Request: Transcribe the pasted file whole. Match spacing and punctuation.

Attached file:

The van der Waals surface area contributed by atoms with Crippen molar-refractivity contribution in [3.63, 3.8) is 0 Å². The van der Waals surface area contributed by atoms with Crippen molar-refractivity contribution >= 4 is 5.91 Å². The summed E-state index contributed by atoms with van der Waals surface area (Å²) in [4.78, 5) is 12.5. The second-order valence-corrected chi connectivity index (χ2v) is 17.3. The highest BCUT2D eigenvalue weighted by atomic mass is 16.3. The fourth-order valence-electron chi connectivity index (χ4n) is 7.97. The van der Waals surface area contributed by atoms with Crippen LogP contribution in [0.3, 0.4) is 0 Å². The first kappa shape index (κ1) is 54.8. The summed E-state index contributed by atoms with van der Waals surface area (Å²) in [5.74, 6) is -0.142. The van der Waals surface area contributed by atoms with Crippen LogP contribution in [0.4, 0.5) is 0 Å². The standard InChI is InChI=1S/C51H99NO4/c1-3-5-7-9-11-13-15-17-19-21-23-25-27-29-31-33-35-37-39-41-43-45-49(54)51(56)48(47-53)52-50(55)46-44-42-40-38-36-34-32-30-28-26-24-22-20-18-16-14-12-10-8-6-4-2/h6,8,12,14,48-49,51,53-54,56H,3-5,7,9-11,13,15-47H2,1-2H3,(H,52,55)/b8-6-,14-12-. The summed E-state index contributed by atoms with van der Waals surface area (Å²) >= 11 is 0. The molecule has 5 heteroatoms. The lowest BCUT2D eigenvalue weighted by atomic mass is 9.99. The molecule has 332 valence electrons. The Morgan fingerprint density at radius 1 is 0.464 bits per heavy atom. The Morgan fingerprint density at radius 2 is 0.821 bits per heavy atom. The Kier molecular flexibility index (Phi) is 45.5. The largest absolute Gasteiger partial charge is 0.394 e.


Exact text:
The van der Waals surface area contributed by atoms with Crippen molar-refractivity contribution in [3.63, 3.8) is 0 Å². The van der Waals surface area contributed by atoms with Crippen molar-refractivity contribution >= 4 is 5.91 Å². The summed E-state index contributed by atoms with van der Waals surface area (Å²) in [4.78, 5) is 12.5. The second-order valence-corrected chi connectivity index (χ2v) is 17.3. The highest BCUT2D eigenvalue weighted by atomic mass is 16.3. The fourth-order valence-electron chi connectivity index (χ4n) is 7.97. The van der Waals surface area contributed by atoms with Crippen LogP contribution in [0.3, 0.4) is 0 Å². The first kappa shape index (κ1) is 54.8. The summed E-state index contributed by atoms with van der Waals surface area (Å²) in [5.74, 6) is -0.142. The van der Waals surface area contributed by atoms with Crippen LogP contribution in [0.4, 0.5) is 0 Å². The standard InChI is InChI=1S/C51H99NO4/c1-3-5-7-9-11-13-15-17-19-21-23-25-27-29-31-33-35-37-39-41-43-45-49(54)51(56)48(47-53)52-50(55)46-44-42-40-38-36-34-32-30-28-26-24-22-20-18-16-14-12-10-8-6-4-2/h6,8,12,14,48-49,51,53-54,56H,3-5,7,9-11,13,15-47H2,1-2H3,(H,52,55)/b8-6-,14-12-. The summed E-state index contributed by atoms with van der Waals surface area (Å²) >= 11 is 0. The molecule has 5 heteroatoms. The lowest BCUT2D eigenvalue weighted by atomic mass is 9.99. The molecule has 332 valence electrons. The Morgan fingerprint density at radius 1 is 0.464 bits per heavy atom. The Morgan fingerprint density at radius 2 is 0.821 bits per heavy atom. The Kier molecular flexibility index (Phi) is 45.5. The largest absolute Gasteiger partial charge is 0.394 e.